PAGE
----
21. Ni hao, Dao Bum, my story is a simple one but one I have never attempted to form into words. I was always into the martial arts, this proved a soft entrance to the Eastern spiritual traditions and forms of internal cultivation. Through meditation, qigong, tai chi and study within Mandarin, I found myself constantly staring into the eyes of Confucianism, Taoism, and Buddhism. I picked up a book from Barnes & Nobles that was a five book volume of the Chinese classics, which had a book from each school of thought. Lao Tzu's "Tao Te Ching" (Dao De Jing), was the one that rang so clearly to me despite it's mysterious and often purposely confusing style of writing. It's a format that allowed me to find what I needed throughout various points in my life, the Tao Te Ching was a book of sage advice. However my thirst for more Taoist knowledge had only just begun. I began to read more and more, with each book, a new outlook on life and how to find my inner nature and become like the "uncarved block" (p'u). I delved deep into my studies; finding myself during the Spring and Autumn period history and writing's about Taoist philosophy and as far as modern Taoist sorcery, alchemy, divination, immortality, etc. They each provided an inkling into the mind of the Taoist throughout the many years. With peaceful hermit's like Lao Tzu, to radical extremist like the Yellow Turban Rebellion founder Jiang Jiao, Emperor's fearful of death that set out mass maritime expedition's in search of both an Island of Blest (where the "enlightened man or chen jen resided") and a mushroom of immorality. I've read the stories of the 8- Immortals and how they acted as saint like figures within Chinese History, I've read adaptations of the Taoist thought into modern life and living. Learned how the "Three Teachings" intermingled and their ideologies borrowed from one another. I am here strictly to exchange information and learn information about Taoism and the Three Teachings. Xie xie, zaijian, Lousy Lao Tzu
  22. Tao Convert

    Hi Y'all, My name is Amy, and I have been studying the Tao for about 3 months. I was drifting aimlessly since leaving Christianity 4 years ago. I did a lot of YouTube with Chakras, Meditating, Astral Planes, etc. One day (as I was playing Star Wars, SWTOR), I decided to look more into Taoism. I have known for some time that "The Force" was based on Tao. I read it all the way through in one sitting the first time. I am currently comparing 2 different translations as I read through again. I live in a very conservative town that it is in a very conservative state. It is probably 3 hours to the nearest town that might have a Tao temple. So, I started looking for an online community - and here I am. Thanks!
  23. Find the Fire?

    "Find that fire inside you." The popular modern term to incite motivation and enthusiasm in an individual. To find one's fire is to seek one's goals with determination and straightforwardness that cowers to no obstacle. A mighty forest born of ages long past cannot withstand a spark that ignites a fire, how could one's obstacles or enemies possibly contend? Ah, but however strong and everlasting the fire inside may burn, the inevitable reality comes to pass. Fire may only exist as long as there is fuel to sustain it. The "fire inside" one's motivation, the drive factor, is impossible to attain without fuel. The fuel for one's fire can be described in many ways, and thought of in different forms. Let us begin to forgo the illusions and be more straightforward. Fire is fueled by the ego. Fueled by the self. Whatever myriad form it may take is irrelevant, because determination, hate, sorrow, humiliation, shame, anger, and other forms of ego motivated emotions will always supply a finite amount of fuel for one's fire. An individual feels a response, then a burst of flame. But a raging fire will always settle into kindling. For those who seek motivation, fuel, who often delve with fire, I offer my favorite chapter of the Tao Te Ching: Chapter 15 The ancient masters were subtle, mysterious, profound, responsive. The depth of their knowledge is unfathomable. Because it is unfathomable, All we can do is describe their appearance. Watchful, like men crossing a winter stream. Alert, like men aware of danger. Courteous, like visiting guests. Yielding, like ice about to melt. Simple, like uncarved blocks of wood. Hollow, like caves. Opaque, like muddy pools. Who can wait quietly while the mud settles? Who can remain still until the moment of action? Observers of the Tao do not seek fulfilment. Not seeking fulfillment, they are not swayed by desire for change. This may not be my preferred translation, however it does help convey a truth. The fire inside is but an illusion. The ego is not the way, and one's inner self knows this reality. But let us ask, what can stop the water from falling? Is there a possibility for one man to cease a waterfall? Can a river's rapid course be diverted by the rocks that reside in its bed? Water has no emotion, as it yields to all things. A Taoist favorite among imagery, nevertheless, it is for a reason. If you are an individual in need of motivation, then observe water. Yield and go with the flow of events. When the times comes for you to crash like the massive waves of the ocean in a storm, then you will do so effortlessly. When morning comes and the water is calm and undisturbed, you will return as nature intended. There is no emotion, only the Tao.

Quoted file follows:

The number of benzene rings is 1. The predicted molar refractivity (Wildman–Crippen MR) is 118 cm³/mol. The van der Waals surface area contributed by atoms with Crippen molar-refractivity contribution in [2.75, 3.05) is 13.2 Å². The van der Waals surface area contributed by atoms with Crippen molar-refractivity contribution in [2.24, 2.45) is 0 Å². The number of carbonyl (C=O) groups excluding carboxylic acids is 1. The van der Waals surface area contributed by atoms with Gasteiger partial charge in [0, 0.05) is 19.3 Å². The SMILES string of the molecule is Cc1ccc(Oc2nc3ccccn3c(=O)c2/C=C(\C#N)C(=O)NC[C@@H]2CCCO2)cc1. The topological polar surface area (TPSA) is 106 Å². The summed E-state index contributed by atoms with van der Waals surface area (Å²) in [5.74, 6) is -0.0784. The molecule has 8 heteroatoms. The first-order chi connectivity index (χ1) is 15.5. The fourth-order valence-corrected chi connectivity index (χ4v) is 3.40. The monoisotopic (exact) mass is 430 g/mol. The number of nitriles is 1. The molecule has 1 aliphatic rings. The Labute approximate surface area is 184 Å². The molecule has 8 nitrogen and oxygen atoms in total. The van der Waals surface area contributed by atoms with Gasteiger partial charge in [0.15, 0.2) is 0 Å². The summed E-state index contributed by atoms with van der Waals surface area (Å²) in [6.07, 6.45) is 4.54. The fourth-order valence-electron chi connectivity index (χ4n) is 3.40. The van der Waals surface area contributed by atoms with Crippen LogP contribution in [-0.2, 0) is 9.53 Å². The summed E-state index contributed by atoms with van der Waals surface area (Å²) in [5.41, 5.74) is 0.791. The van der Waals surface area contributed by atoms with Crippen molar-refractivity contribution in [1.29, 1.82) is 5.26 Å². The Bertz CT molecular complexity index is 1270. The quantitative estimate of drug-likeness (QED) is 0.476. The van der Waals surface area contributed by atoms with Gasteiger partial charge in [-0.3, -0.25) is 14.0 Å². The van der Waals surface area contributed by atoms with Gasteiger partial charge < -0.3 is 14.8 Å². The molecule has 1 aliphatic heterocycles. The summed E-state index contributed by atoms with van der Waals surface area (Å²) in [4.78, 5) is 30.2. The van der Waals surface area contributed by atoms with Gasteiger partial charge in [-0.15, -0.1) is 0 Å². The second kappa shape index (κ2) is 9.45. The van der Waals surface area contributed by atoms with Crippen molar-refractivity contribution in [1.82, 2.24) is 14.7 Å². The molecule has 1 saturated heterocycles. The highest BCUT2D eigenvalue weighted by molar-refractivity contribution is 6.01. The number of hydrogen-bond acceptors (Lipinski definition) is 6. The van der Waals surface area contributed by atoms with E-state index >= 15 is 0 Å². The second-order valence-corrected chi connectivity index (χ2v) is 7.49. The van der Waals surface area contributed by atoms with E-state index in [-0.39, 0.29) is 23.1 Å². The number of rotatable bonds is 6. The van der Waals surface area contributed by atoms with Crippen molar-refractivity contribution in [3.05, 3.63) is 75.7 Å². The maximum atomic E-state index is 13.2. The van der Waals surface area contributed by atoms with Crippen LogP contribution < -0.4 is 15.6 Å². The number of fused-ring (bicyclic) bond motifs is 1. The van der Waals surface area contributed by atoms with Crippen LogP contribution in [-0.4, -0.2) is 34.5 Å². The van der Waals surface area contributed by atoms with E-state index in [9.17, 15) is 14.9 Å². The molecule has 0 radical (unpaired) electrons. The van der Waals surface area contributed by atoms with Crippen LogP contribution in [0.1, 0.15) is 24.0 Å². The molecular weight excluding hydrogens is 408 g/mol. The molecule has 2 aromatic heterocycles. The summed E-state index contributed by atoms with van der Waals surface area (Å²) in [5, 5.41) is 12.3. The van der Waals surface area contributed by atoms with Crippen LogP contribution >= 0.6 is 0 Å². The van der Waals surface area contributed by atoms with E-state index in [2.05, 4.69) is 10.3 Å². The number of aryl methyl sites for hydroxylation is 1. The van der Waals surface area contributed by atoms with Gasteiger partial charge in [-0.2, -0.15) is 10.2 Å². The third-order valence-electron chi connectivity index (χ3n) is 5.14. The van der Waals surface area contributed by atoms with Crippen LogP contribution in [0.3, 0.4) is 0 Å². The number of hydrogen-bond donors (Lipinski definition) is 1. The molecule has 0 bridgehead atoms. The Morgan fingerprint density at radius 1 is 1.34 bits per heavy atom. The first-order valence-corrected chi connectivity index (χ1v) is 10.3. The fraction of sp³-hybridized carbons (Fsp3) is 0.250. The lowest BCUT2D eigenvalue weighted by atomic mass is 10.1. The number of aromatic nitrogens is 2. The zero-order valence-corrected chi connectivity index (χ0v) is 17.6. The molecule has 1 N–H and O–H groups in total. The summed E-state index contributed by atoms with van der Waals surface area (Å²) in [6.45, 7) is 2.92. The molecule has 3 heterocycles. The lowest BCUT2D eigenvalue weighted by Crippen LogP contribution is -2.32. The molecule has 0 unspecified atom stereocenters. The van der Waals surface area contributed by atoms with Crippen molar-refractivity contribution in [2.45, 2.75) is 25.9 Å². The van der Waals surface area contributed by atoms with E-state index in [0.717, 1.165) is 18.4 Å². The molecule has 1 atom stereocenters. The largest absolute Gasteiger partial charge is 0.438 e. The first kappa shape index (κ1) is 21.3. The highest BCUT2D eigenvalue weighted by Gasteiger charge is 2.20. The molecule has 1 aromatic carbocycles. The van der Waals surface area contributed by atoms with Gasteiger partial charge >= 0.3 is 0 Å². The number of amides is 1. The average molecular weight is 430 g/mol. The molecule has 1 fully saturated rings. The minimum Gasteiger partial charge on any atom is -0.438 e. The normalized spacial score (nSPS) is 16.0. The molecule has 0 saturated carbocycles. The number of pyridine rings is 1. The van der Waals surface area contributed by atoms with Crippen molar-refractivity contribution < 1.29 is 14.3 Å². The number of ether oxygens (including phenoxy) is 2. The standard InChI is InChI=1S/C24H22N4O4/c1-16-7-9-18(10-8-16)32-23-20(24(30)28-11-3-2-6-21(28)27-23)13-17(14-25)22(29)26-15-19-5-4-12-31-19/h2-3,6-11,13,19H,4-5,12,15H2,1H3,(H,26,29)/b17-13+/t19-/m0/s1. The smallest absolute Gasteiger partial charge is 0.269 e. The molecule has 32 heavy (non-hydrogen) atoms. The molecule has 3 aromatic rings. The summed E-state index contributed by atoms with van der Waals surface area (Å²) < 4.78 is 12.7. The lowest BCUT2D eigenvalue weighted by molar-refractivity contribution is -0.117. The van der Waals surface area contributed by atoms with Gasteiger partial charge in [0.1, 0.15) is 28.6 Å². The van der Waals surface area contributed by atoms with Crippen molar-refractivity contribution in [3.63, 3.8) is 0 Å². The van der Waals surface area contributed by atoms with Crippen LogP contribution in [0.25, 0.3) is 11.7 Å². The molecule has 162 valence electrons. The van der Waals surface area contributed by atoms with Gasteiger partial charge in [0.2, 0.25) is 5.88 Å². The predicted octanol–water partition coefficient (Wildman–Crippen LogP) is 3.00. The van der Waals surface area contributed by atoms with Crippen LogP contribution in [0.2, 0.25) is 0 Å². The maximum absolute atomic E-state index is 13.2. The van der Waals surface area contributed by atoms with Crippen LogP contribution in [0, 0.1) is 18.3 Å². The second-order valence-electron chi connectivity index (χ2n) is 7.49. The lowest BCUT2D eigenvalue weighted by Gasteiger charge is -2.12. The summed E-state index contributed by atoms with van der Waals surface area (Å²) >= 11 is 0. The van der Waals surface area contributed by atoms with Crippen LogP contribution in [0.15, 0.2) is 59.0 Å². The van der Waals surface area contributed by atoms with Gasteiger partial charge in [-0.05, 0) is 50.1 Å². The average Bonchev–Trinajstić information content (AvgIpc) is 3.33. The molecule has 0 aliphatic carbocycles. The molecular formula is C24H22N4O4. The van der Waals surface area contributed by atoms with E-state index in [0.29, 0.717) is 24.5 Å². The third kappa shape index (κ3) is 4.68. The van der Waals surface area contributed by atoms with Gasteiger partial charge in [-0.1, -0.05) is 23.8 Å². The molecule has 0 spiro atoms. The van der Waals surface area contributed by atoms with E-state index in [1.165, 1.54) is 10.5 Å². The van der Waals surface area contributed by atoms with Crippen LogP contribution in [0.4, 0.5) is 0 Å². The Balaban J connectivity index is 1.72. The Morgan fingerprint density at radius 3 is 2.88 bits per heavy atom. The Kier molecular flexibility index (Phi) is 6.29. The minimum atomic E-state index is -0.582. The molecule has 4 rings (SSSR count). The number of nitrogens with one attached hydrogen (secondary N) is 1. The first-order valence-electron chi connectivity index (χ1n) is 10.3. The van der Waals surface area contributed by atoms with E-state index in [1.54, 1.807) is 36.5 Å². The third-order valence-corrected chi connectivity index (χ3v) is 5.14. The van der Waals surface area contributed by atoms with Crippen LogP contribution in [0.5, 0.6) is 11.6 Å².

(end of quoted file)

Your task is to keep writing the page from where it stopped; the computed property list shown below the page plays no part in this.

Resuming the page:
24. New and Looking for Teacher in MD

    Hello Bums, I've been coming to this forum on and off for several years. I've had an interest in Taoism for about 5 years and have been reading the Tao Te Ching each morning for about that long. I also read about Buddhism and practice meditation. I've never had a teacher. Someone said I might have some luck finding one if I post about it here. Best wishes to everyone on the path. forest-turtle
  25. sex and spirituality

    I am a new member on this forum.Sex has always been a confusing matter to me.Sometimes it makes me feel ecstatic and sometimes it makes me feel low.So, i decided to find answers to my questions regarding sex and how it influences my attitude towards life. During my search i came to know about left hand path of tantra which talks about achieving the highest goal of life by using some techniques and methods.These methods also involve sex as a important part to reach the highest goal of life that is kundalini awakening. However the path of tantra is very hard and not easy to follow. I think following tantric practises without a guru can cause much harm to the body and also it is very diffficult to find true and authentic gurus under whom these practises can be followed. I would really love to share the knowledge on this forum and meet people who also want to reveal the secrets of life and sex. I also read mantak chia book- the multi orgasmic man. i found that both tantra and tao talk about conserving the same thing and moving it upwards. In tantra it is called bindu and in tao it is called chi.Moving this energy gives tremendous power to a human being. I would really love to meet the people interested in both tantra and tao and i want to become more aware about these topics. However, i also believe that only one path should be used to reach a certain goal and that path must be choosen with utmost care and responsibility. Hope i will get to know which path should i choose in life using valuable advices of people on this forum.